Hidden Gems — A Gallery


Hello everyone. This month the blog is focusing on hiding elements on our scrapbook layouts. This is a topic I have been spending a lot of time on in the past couple of years. In my previous scrapbooking life, I hated interactive layouts. I did not want anyone touching my elements and photos for fear of them getting grubby. However, seeing so many examples in the world of lovely interactive & hidden elements I got over a lot of that squeamishness. I’ve been making up for lost time by creating many layouts using hidden elements and I am sharing them with you to inspire you to get over any hangups you may have about interactive layouts.

Without any further ado let me walk you through multiples examples of how—and why!—I hide things on my layouts. (I do have a video walk though as well if you’d like to hear me chat along while showing off the interactivity of these pages. That is a bit hard to do in still shots!)


Let’s start off simple.

Pockets are my go-to for hiding elements. Even in my squeamish days I used to hide journaling calendars on the backs of my layouts. This allowed me to include plenty of stories in a very casual way. It also meant no one was touching my actual layout!

Once I got more comfortable with the idea of people reaching into my page protectors, I was able to hide small elements, like this restaurant receipt from a special birthday dinner. Pockets are a great way to save the actual ephemera of life! Process video available.

Layout with pocket to store ephemera

Pockets don’t have to be small either. This jumbo pocket hides some personal details that readers may not want to dive into, but it is there if they so choose. Process video available.

Layout featuring large pocket to hide private journaling.

You don’t have to include just one pocket either. This layout has four pockets. Each one is tucked behind a photo, and each houses journaling just for that photo! Process video available.

Layout with multiple pockets for holding diverse stories.

Multiple pockets is one way to add extra stuff on a layout, but this next idea takes it even further. How about one pocket with a whole accordion folded journaling block? This little gem fits an entire recipe, instructions and all, on my layout. However recipes aren’t the only options. Extra journaling and even photos can be hidden this way! Process video available.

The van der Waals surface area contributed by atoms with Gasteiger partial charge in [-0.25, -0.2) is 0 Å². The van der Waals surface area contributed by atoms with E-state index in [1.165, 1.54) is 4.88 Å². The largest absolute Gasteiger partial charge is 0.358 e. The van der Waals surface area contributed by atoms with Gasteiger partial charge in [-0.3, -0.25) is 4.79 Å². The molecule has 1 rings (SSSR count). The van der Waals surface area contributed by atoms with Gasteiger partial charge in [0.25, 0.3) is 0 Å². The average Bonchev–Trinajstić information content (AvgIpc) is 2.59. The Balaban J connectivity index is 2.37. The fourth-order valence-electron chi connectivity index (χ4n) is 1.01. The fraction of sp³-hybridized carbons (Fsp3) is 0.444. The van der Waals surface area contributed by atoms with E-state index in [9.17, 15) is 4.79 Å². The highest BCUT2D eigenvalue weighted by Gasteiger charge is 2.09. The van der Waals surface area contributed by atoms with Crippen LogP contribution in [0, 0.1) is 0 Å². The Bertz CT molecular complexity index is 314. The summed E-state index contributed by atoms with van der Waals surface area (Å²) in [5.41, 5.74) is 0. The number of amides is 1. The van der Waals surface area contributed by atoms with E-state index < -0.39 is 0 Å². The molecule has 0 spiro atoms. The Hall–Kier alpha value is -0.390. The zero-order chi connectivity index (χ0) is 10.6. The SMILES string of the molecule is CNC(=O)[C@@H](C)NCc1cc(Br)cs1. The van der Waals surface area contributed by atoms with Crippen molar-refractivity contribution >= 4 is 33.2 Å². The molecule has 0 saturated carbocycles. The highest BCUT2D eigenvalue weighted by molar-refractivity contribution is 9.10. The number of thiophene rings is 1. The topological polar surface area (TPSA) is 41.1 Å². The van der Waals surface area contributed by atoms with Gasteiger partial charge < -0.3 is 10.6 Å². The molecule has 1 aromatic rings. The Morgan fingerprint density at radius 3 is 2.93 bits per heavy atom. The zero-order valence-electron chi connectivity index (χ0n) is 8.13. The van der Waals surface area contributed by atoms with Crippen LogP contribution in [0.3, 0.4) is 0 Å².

An accordion folded journaling block for a scrapbook layout.

So far all of these elements have been accessible from the top of a page protector. But what if you need to add extra stuff to the bottom of a layout? This pocket is on the bottom side of my layout and I cut a slit in the page protector to allow it to slide out. This idea was born out of necessity since I just plain ran out of room on my layout for everything I needed to include! Process video available.

Layout with hidden side pocket.


Want to include extra stuff anywhere on your layout? Then this tip-out idea is for you. I created a little “booklet” that I attached to my layout and made it accessible through a slit I cut right in the middle of my page protector. You can do this anywhere on your layout. You can also include more than one tip-out for a jam packed layout. Tip-out creation video available. Layout process video available.

Speaking of jam packed, if you really want to go overboard try using a flap product like these pockets from Simple Stories. This allows you to add not just one or two extra tip-outs on your layout, but many (many) extra pages! Process video available.

Adding flaps to a pre-existing layout.

Other "Containers"

Here are even more ways to hide things using the “container” as a purposeful page element.

For this layout I used mini file folders, which totally fits with the theme of the layout. I’ve hidden a bunch of tags and cards that tell a multitude of stories.

Using file folders to store elements on a scrapbook layout.

Adorable little envelopes make great page decor and containers for stories. That is exactly what I did on this layout to house many memories of Halloween from my childhood. This is such a space saving technique; many stories can be captured on just one layout. Plus I can always add more to it as I remember something new.

Hiding journaling inside of small envelopes on a layout.

Semi-Hidden Elements

You don’t have to hide everything away completely. This layout features journaling on a vellum tag, tucked into a vellum pocket. This allows the journaling to be noticeable, yet take a smaller role in the visual space. Plus it still allows all the pretty paper to show through. Process video available.

Creating subtble journaling space using vellum.

Or what if your story is so long that it would hide all the pretty products on the layout? While I am not opposed to just including pages of “notes” in my albums, this layout is a compromise between “scrapbooking” and creating a “diary” entry.


I’ve saved my favorite idea for last. I was inspired to create this lift-a-flap layout to show off a variety of very small bits of everyday life on this map style pattern paper. It houses everything from our most frequented grocery store, to our annual trips to the county fair, and everything in between! Process video available.

Create a lift-a-flap style scrapbook layout.

Now I didn’t show you any techniques on how to create these pages (though there are links to the original process videos if you are interested). However, If you want to see a step by step tutorial of how to create a layout from start to finish, Nikki’s post does a great job of walking you through her process. I hope we have inspired you to hide something on your layout and let your readers explore to find those hidden gems.

Share this post